Fat is tragically misunderstood. While some fats have been timidly dubbed "okay" in the health community, others still linger on the "evil-foods-to-avoid" list. If you have ever been so brave as to try to discuss cooking with saturated fats, you might notice that most people still react with a shoulder-shrugging, eye-closing grimace and a resounding "yuck!" Although a generous amount of research has been released proving the health benefits of saturated fats, after years of misinformation linking saturated fat to chronic disease, we have been programmed to react this way. This deeply-rooted mix-up is both pervasive and unfortunate, contributing to a society of overfed and malnourished individuals that fearfully avoid saturated fats. So next time you try to explain healthy, traditional, saturated cooking oils to your family and friends, here are some healthy fat facts to back up your points.
Partially Hydrogenated Oils and Natural Saturated Fats Are NOT Same
Somewhere in the acrimonious dialogue about dietary fat, saturated fat and hydrogenated fats have become mistakenly synonymous. The convoluted misinformation about saturated fats was sparked in part by a 1940s study that linked cancer to the consumption of fat. While most of the fats used in the study were actually hydrogenated oils, they were mistakenly deemed "saturated fats." This highly publicized misinformation (spread happily by the corn and soy industries) led to a fearful campaign to swiftly eliminate the lard, tallow, butter and tropical oils that had been used to fuel people for generations. Somehow, in spite of the information disproving this study, the saturated fat myth has remained. In fact, it wasn't until recently that health researchers in the United States officially separated trans fats from saturated fats in the databases used to correlate diet and disease patterns. Because they both appear solid at room temperature, saturated fats and partially hydrogenated oils might look somewhat similar, however they are completely different biochemically.
Partially hydrogenated fats are created by altering highly refined polyunsaturated vegetable oils, which are usually liquid at room temperature, into fats that are solid at room temperature. These hydrogenated oils are the base of margarine and shortening, and are also found in many processed goods- although current labeling laws can make them very elusive to catch. The process to make these hydrogenated concoctions is as strange and haphazard as the terminology implies: a polyunsaturated oil (inexpensive GMO’d corn, soy, canola or cottonseed are most common) is combined with nickel and hydrogen ions, and processed with a splash of bleach, some steam-cleaning and a touch of coloring along the way. The result is a cheap, bulk-created impostor fat that is commercially useful due to a long shelf life.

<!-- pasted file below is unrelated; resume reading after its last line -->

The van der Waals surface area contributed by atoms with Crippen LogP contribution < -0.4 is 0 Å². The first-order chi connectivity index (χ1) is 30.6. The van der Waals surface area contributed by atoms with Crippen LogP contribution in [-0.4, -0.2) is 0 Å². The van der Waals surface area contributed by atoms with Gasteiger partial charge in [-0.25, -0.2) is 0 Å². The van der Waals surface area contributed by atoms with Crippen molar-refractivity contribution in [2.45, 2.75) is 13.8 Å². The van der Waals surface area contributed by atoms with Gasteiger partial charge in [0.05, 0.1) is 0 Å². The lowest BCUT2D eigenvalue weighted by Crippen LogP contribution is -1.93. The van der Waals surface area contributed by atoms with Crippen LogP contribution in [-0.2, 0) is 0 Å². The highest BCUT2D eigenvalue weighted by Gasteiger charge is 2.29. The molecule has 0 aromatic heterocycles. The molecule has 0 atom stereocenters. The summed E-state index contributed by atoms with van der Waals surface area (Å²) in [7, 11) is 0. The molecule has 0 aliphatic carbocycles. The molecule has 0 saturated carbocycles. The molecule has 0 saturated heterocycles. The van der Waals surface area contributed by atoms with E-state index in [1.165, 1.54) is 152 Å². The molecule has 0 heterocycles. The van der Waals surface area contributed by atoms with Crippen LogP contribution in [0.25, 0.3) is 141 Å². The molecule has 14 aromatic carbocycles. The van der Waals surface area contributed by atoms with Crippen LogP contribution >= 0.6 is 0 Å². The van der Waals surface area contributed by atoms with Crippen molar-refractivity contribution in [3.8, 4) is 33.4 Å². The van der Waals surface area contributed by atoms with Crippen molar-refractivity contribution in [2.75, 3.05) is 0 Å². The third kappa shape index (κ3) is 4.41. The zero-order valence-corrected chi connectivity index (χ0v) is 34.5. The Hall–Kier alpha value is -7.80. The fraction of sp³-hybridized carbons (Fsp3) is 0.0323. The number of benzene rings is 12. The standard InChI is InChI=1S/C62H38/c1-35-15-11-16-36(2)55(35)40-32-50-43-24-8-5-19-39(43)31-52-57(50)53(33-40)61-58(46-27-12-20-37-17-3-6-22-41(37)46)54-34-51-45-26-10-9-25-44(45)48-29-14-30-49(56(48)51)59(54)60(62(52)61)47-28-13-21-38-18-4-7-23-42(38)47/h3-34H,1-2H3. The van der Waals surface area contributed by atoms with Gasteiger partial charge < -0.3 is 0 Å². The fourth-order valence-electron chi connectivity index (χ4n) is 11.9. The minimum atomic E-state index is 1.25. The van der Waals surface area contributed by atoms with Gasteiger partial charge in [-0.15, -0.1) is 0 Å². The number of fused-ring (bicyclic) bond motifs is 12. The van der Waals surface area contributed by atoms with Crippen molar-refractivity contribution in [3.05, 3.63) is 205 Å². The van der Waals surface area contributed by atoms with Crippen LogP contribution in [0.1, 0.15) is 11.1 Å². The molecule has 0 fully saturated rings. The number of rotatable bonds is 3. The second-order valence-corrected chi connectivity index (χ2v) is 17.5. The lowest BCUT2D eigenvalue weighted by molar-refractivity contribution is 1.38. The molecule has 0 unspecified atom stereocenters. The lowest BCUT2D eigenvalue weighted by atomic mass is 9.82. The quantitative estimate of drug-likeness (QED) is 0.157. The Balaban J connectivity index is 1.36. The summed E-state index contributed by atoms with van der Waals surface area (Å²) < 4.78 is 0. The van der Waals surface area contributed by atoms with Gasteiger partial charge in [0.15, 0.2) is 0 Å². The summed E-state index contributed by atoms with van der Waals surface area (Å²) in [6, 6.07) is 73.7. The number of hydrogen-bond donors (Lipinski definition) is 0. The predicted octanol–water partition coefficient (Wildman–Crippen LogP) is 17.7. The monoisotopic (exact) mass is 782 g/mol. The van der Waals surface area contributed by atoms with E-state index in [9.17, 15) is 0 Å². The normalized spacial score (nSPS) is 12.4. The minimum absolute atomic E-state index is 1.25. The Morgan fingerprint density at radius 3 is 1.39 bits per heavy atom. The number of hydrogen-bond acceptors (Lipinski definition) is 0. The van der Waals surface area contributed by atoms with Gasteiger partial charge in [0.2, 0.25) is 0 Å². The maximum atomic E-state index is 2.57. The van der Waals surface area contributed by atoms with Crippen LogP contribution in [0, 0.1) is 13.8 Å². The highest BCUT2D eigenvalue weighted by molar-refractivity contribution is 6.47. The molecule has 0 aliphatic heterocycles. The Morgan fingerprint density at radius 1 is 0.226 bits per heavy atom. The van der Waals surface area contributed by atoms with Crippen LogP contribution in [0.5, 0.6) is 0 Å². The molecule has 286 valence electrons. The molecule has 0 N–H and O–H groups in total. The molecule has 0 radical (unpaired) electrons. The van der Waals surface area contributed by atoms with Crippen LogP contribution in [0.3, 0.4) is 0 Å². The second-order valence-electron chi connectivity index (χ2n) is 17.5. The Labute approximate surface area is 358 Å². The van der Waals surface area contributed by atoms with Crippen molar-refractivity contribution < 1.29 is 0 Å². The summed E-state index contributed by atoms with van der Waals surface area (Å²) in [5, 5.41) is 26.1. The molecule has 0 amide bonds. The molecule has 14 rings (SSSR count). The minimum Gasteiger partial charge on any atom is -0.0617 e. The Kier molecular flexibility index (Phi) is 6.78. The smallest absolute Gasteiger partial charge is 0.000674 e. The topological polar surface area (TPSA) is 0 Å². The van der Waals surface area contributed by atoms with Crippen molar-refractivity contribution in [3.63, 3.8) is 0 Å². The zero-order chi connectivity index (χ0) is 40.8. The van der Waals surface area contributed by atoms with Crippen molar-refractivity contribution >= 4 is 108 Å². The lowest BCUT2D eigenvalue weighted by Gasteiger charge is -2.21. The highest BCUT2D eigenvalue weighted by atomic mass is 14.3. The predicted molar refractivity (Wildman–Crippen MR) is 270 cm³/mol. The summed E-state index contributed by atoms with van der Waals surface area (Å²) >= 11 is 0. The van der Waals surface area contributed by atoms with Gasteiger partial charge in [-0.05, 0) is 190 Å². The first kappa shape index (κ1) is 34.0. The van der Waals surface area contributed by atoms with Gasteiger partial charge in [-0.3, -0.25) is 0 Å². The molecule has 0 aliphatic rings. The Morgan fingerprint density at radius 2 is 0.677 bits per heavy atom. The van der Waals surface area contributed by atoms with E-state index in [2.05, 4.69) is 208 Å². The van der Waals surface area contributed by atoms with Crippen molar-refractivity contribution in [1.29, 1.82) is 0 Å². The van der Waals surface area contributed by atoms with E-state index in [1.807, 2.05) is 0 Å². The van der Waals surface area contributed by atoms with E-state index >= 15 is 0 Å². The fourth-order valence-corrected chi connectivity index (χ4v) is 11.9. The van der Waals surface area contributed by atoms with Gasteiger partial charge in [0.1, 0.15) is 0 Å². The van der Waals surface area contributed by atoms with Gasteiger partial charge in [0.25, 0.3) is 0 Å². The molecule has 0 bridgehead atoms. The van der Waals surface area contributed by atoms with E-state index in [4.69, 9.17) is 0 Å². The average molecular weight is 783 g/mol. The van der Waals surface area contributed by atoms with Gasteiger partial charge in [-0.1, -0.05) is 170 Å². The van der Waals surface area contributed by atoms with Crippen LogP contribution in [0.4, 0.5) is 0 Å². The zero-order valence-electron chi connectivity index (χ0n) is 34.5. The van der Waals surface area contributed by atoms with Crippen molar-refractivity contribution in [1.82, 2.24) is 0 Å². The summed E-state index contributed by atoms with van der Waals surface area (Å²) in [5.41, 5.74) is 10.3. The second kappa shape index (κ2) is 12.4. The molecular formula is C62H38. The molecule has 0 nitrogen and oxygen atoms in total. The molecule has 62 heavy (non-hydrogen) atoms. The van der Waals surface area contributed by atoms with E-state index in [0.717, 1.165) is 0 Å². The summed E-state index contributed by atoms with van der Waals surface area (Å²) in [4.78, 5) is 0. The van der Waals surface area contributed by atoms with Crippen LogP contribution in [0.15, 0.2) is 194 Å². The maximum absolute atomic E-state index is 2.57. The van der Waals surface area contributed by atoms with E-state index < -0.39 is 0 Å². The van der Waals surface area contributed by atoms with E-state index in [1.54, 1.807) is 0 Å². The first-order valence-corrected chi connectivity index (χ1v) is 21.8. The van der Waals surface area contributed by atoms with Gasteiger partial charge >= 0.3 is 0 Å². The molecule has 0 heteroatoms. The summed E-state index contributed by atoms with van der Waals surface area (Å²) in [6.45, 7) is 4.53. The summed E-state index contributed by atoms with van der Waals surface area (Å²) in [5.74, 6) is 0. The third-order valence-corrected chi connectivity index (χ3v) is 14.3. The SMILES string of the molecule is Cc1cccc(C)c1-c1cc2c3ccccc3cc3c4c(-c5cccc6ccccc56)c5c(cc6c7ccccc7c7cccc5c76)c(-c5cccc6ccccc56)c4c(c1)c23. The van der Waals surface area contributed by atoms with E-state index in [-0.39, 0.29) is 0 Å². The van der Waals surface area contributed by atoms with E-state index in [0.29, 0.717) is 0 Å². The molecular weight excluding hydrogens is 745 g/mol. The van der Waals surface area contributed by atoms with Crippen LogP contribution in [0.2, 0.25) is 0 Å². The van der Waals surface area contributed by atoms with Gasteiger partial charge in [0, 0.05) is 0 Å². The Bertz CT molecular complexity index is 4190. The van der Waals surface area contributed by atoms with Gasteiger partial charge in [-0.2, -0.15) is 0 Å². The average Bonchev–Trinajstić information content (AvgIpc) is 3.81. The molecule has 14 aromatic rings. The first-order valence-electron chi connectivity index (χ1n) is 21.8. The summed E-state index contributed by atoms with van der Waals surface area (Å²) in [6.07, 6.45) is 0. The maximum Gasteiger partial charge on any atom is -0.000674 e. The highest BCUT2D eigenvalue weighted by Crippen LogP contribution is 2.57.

As you might expect, this solid, mutated fat has altered biochemical function in the body,acting dramatically different than naturally composed fats. Because of the manipulation of hydrogen atoms that occurs during hydrogenation processing, fat molecules exposed to this treatment morph structurally so that the once slightly bent fatty acid chain straightens. This is called the trans formation, a configuration rarely found in nature. The digestive system cannot recognize these dangerous trans fats, and as a result metabolic chaos ensues upon ingestion. Dietary hydrogenated vegetable oils have been shown to block the proper functioning of essential fatty acids and have been linked to many serious chronic conditions involving immune, reproductive, nervous and musculoskeletal system disruption. The WHO/FAO Consultation on Diet, Nutrient and the Prevention of Chronic disease confirmed the health risks of trans fatty acids from partially hydrogenated fats in 2003, recommending “a significant reduction or virtual elimination” of their presence in the human food supply. While this goal has been accomplished in some countries, this is an ongoing project in the United States.
Saturated fats, on the other hand, are naturally occurring in animal fat (lard, tallow, chicken fat, goose and duck fat, and dairy products like butter or ghee) as well as tropical oils like virgin coconut oil and palm oil. Saturated fatty acids have all of their carbon atoms attached to a hydrogen atom, which makes them highly stable, such that they do not go rancid easily- even if exposed to high temperatures during cooking. Because saturated fat molecules are also straight in alignment, they too pack together readily and are also thus solid at room temperature. However, unlike hydrogenated oils, saturated fats have balanced molecular structure, that is highly recognized and required by the body. Although there have been many misconceptions about saturated fat leading to arterial-blockage and contributing to heart disease, recent re-evaluations of the literature refute this claim. Logically, it makes sense that these natural saturated fats, which humans have relied on as a primary source of fuel for centuries, are actually very important for our health. According to the literature, some of the many health benefits of saturated fats include:
- maintaining cell membrane integrity
- providing resistance to oxidation
- aiding the proper assimilation of other nutrients
- protecting the liver from toxin exposure and alcohol ingestion
- normalizing hormonal production
- enhancing cellular metabolism
- protecting the body with antimicrobial effect
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